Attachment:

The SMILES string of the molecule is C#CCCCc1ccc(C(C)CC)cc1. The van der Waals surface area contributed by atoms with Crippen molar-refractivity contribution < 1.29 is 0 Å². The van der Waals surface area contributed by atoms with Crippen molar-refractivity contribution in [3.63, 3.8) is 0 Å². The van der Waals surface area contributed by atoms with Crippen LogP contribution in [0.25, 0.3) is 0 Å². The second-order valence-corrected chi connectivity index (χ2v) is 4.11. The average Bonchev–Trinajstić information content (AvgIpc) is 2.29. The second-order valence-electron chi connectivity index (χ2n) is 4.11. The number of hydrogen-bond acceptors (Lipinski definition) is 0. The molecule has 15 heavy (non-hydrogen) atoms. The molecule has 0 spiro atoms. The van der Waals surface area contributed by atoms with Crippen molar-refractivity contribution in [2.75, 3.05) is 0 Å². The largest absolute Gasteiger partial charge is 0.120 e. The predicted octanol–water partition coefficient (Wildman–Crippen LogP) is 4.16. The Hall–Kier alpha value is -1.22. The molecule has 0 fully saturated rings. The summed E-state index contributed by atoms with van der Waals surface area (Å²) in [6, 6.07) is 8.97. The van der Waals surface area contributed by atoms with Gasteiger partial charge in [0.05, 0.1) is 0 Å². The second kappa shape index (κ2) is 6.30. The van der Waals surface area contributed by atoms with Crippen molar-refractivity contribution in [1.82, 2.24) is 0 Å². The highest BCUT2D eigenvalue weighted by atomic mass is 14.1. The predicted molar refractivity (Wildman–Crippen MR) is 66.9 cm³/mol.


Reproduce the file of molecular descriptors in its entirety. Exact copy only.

The SMILES string of the molecule is C#CCCCc1ccc(C(C)CC)cc1. The van der Waals surface area contributed by atoms with Crippen molar-refractivity contribution < 1.29 is 0 Å². The van der Waals surface area contributed by atoms with Crippen molar-refractivity contribution in [3.63, 3.8) is 0 Å². The van der Waals surface area contributed by atoms with Crippen LogP contribution in [0.25, 0.3) is 0 Å². The second-order valence-corrected chi connectivity index (χ2v) is 4.11. The average Bonchev–Trinajstić information content (AvgIpc) is 2.29. The second-order valence-electron chi connectivity index (χ2n) is 4.11. The number of hydrogen-bond acceptors (Lipinski definition) is 0. The molecule has 15 heavy (non-hydrogen) atoms. The molecule has 0 spiro atoms. The van der Waals surface area contributed by atoms with Crippen molar-refractivity contribution in [2.75, 3.05) is 0 Å². The largest absolute Gasteiger partial charge is 0.120 e. The predicted octanol–water partition coefficient (Wildman–Crippen LogP) is 4.16. The Hall–Kier alpha value is -1.22. The molecule has 0 fully saturated rings. The summed E-state index contributed by atoms with van der Waals surface area (Å²) in [6, 6.07) is 8.97. The van der Waals surface area contributed by atoms with Gasteiger partial charge in [0.05, 0.1) is 0 Å². The second kappa shape index (κ2) is 6.30. The van der Waals surface area contributed by atoms with Crippen molar-refractivity contribution in [1.82, 2.24) is 0 Å². The highest BCUT2D eigenvalue weighted by atomic mass is 14.1. The predicted molar refractivity (Wildman–Crippen MR) is 66.9 cm³/mol.